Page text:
SAAD HARIRI, FORMER LEBANESE PRIME MINISTER (through translator): I want to say to Iran and its followers that they are losing in their interference in the affairs of their world. Our nation will rise up as it had done in the past, and cut off the hands that wickedly extend into it.


TUYSUZ: Hariri coming out and saying that Iran will pay a price for its meddling in Arab affairs and internal affairs of Lebanon as well. Iranian officials coming out just a couple of hours later, saying that the allegations put forth by Hariri are unfounded and baseless.

All of this just goes to show you how volatile the region is politically, as Saudi Arabia and Iran continue to engage in power plays


across the region.

Gul Tuysuz, CNN, Istanbul.

VANIER: Here in the U.S., the annual New York Marathon kicks off in a few hours. It is going ahead, but the city has boosted security in the wake of this week's terror attack.

Police are sending out helicopter patrols, snipers and bomb-sniffing dogs, and they'll line the streets with blocking trucks to protect against vehicle attacks. And (ph) just days ago, a terrorist plowed a truck into pedestrians in Manhattan killing eight people and injuring dozens more.

And runners can expect to get a little wet on Sunday.

Ivan Cabrera joins us now with the latest weather forecast from the CNN Weather Center.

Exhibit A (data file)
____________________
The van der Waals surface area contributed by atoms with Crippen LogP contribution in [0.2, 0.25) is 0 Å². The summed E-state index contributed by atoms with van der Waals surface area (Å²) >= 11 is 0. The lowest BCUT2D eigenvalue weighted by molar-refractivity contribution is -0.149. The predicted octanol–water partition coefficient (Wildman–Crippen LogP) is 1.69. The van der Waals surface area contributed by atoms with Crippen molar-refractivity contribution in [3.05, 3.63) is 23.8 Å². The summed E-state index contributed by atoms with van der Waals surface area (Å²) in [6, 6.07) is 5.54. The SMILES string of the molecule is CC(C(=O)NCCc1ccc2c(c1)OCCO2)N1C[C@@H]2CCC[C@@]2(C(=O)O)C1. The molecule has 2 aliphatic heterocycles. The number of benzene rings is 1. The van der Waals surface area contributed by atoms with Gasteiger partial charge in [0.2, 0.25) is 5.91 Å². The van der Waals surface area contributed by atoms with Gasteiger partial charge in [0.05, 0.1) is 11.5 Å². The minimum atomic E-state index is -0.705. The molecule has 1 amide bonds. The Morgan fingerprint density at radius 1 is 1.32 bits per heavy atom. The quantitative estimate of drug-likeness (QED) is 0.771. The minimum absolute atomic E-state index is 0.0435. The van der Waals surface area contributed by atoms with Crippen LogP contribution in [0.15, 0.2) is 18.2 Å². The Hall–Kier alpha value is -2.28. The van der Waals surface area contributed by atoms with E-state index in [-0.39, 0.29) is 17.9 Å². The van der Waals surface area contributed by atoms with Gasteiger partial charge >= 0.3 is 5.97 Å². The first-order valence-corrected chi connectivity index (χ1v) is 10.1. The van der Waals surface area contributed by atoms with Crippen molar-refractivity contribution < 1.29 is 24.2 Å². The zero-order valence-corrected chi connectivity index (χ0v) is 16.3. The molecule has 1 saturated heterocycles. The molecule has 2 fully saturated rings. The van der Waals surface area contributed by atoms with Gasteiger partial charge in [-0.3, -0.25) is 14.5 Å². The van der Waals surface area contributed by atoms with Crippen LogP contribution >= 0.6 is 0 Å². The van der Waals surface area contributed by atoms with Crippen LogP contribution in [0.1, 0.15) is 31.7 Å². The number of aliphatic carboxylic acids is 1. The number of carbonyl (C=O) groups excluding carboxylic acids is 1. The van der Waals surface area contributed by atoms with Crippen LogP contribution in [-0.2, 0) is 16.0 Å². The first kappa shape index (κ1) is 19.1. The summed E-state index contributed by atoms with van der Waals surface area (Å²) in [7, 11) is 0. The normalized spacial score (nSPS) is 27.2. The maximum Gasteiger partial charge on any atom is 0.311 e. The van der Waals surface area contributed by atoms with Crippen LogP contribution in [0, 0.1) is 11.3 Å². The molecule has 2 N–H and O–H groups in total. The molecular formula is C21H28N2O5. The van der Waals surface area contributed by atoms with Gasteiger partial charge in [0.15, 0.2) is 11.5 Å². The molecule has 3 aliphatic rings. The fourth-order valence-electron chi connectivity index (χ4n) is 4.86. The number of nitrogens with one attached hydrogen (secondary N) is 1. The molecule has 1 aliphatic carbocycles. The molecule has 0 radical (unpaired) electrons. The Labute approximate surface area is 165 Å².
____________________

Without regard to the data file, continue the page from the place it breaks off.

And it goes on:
Ivan, what's it going to be?

IVAN CABRERA, CNN METEROLOGIST AND WEATHER ANCHOR: Well, it's raining right now, but I think the rain will be gone (ph) and off by the time the runners get going here.

We'll have a few showers that we talked about the last couple of days, but it's not going to be a deluge. In fact, the heaviest of the rain I think will be out of here by the time we get into the 6, 7 o'clock hour Eastern Time across the U.S.

Well, futurecast there for you -- watch the clock there -- we'll see the rain beginning to push off, the heaviest of the rain.

What I think we'll be left over with will be not just some showers, but just kind of a drizzly morning, and that will continue as we head into the afternoon -- although, by then, drying even more so before another batch gets set to move in, but that won't happen until late Sunday and into Monday. So, all in all, we're looking pretty good.